Misconduct by those in high places is always dangerous to reveal. Whistleblowers thus face conflicting impulses: by challenging and exposing transgressions by the powerful, they perform a vital public service—yet they always suffer for it. Allison Stanger, professor of International Politics and Economics, takes Town Hall’s stage to bring us an episodic history of whistleblowing as an important but unrecognized cousin of civil disobedience. With accounts from her book Whistleblowers: Honesty in America from Washington to Trump, Stanger highlights histories of whistleblowing as a tool for holding powerful elites accountable in America. She recounts a range of whistleblowing episodes, from the national security debates surrounding Edward Snowden to the dishonesty of Donald Trump—all the way back to the corrupt Revolutionary War commodore Esek Hopkins, whose dismissal led in 1778 to the first whistleblower protection law.
Stanger shows us how, with changing technology and increasing militarization, the exposure of misconduct has grown more difficult to do and more personally costly for those who do it—yet American freedom, especially today, depends on it. Sit in with Stanger for a retrospective on the critical practice of whistleblowing throughout the history of our nation, and an unflinching look at its critical role in our democracy.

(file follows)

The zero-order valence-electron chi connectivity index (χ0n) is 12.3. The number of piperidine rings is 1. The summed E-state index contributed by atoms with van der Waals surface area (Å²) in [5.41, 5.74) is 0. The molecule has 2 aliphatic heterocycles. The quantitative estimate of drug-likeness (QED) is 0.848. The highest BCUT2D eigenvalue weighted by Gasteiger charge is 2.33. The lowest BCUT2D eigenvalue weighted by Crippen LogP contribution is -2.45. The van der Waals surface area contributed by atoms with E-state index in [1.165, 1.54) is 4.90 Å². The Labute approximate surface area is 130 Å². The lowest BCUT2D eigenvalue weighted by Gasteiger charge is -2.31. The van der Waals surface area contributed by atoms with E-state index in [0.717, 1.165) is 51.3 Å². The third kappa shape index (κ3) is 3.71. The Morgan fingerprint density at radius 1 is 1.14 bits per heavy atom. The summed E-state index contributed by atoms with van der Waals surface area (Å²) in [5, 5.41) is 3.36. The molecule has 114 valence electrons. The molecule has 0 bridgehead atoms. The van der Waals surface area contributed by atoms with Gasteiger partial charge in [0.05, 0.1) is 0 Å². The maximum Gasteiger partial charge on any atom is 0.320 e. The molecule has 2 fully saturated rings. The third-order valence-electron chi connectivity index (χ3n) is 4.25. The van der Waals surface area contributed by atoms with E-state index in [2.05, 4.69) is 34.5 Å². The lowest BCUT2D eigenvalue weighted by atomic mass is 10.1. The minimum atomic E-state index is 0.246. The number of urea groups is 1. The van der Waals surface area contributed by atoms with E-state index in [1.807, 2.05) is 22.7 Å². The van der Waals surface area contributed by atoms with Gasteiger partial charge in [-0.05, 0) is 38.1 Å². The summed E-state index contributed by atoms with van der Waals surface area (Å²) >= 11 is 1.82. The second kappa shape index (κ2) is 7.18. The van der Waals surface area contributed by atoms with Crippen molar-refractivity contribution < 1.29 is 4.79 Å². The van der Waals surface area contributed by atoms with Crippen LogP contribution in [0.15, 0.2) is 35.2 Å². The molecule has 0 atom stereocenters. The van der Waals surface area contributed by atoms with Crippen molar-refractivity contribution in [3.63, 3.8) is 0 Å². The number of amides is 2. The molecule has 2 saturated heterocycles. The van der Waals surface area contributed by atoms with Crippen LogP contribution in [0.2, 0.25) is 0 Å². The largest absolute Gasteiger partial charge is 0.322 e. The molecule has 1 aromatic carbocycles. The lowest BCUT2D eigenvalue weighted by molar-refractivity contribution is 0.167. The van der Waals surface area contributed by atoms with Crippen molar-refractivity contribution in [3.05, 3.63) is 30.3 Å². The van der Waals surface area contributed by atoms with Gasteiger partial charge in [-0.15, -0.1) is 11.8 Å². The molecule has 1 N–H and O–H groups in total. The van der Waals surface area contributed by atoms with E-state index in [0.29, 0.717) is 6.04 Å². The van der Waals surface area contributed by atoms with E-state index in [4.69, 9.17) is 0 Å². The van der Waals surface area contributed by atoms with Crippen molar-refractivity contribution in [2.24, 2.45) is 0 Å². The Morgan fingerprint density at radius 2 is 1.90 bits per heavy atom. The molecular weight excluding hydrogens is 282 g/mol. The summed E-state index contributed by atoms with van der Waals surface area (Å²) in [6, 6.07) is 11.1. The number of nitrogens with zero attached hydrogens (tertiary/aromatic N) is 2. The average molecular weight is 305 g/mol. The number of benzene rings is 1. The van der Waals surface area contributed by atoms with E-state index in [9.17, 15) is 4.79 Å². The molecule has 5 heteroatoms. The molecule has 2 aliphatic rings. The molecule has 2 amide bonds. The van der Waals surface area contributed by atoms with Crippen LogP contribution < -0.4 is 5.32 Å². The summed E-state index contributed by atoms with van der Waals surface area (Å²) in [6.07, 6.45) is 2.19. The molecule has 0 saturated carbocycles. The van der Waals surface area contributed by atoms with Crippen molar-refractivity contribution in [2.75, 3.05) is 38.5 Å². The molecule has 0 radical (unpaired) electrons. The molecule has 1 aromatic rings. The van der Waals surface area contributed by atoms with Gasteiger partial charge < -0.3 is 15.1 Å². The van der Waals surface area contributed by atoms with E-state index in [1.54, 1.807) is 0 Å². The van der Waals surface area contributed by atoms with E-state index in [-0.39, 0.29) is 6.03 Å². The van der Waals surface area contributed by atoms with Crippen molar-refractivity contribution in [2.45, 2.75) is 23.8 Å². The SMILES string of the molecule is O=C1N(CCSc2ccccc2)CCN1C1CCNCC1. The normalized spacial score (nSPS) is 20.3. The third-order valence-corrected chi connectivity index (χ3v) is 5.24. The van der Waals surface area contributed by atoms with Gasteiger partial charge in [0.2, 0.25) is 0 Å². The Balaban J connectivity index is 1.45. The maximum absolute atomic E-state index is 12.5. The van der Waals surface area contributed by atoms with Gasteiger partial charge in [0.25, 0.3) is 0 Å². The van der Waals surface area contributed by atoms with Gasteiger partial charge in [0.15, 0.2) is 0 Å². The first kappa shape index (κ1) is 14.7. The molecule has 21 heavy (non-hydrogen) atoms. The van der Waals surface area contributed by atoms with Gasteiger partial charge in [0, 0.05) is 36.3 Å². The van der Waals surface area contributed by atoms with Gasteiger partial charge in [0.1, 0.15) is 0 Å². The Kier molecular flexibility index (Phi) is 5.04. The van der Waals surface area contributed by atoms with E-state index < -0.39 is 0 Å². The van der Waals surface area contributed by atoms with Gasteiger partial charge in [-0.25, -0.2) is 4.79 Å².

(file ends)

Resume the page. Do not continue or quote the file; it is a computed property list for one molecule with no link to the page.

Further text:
Allison Stanger is Technology and Human Values Senior Fellow at Harvard’s Edmond J. Safra Center for Ethics, Russell Leng ‘60 Professor of International Politics and Economics at Middlebury College, New America Cybersecurity Fellow, and an External Professor at the Santa Fe Institute. She is the author of One Nation Under Contract.
Presented by Town Hall Seattle.